She looked it up, and quoted me a number that was far too high, massively high, higher than the diabetics I know, a catastrophic number. She did not quote me the stern-looking red writing that was appearing on her computer screen around the doomsday number. I was too far away to see what it said. I thought about the one time I’d tested as barely pre-diabetic five years ago after a horrific eight-week menstrual cycle and the doctor had written it off as just an obese woman who needed self-discipline to lose weight. I’d tried to go on a diet but it hadn’t worked. Two years later another doctor had tested my blood and found it normal again so I’d thought the whole thing was just a mistake. What if someone had asked more questions? What if I’d had a diagnosis then, before it was so out of control? What if I’d somehow been more aggressive with trying to make someone believe me years ago when I was speechless at the doctor’s flippancy and too humiliated to seek more treatment? What was I going to do now?
I hadn’t been sick from the glucose drink when I drank it two hours previous, but I was just then.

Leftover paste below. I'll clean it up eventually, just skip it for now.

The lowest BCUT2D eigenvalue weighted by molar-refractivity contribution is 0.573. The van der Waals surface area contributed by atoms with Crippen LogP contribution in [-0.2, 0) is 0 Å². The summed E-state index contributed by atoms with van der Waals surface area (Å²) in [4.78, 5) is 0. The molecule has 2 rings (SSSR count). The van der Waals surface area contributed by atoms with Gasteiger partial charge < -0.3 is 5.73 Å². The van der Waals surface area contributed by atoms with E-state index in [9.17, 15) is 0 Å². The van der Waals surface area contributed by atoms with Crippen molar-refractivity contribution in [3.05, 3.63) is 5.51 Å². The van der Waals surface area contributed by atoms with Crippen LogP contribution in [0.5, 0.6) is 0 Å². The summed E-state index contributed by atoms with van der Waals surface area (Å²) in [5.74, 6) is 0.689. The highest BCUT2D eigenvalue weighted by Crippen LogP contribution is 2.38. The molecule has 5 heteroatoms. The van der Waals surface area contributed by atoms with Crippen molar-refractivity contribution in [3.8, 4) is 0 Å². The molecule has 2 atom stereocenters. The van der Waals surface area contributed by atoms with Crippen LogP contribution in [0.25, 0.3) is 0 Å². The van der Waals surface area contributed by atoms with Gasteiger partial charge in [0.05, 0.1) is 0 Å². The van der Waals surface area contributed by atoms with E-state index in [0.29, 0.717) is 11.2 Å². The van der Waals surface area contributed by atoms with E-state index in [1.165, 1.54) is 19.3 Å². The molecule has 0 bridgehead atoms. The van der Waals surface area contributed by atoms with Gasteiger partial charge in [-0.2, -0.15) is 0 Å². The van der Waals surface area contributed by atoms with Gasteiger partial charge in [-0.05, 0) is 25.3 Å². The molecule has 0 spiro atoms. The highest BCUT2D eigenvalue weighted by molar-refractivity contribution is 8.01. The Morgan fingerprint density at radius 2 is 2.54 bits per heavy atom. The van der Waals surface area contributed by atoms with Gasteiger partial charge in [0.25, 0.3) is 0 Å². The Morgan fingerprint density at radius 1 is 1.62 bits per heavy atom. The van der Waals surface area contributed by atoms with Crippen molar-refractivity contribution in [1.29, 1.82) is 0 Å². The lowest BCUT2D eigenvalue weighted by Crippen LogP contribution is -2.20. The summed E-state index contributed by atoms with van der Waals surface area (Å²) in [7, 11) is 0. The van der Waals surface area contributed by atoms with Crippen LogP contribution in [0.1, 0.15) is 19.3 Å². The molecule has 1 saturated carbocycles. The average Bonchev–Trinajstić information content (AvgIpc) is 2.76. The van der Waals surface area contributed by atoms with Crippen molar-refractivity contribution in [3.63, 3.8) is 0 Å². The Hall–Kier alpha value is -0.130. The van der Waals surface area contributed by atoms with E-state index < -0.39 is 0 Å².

“It’s high,” she said unnecessarily. “Under two hundred would be normal.”
“I, ah, guess I really am diabetic after all?” I said.
“There’s still one more test,” she said.
“I’ll look up the results in my patient portal when I get home.” I’ve had enough blood draws at this hospital to know that they always send you a link to your blood test results so you can play doctor and search Google for the results while you wait for the doctor to get back to you.
“Have a good day!” she said annoyingly brightly.
Fat chance of that.
I went to the store on the way home, so exhausted and worried that I forgot half the things on my list. I gobbled a keto-friendly sugar alcohol cookie and drank black coffee as I waited for the bus home, but they didn’t give me any energy.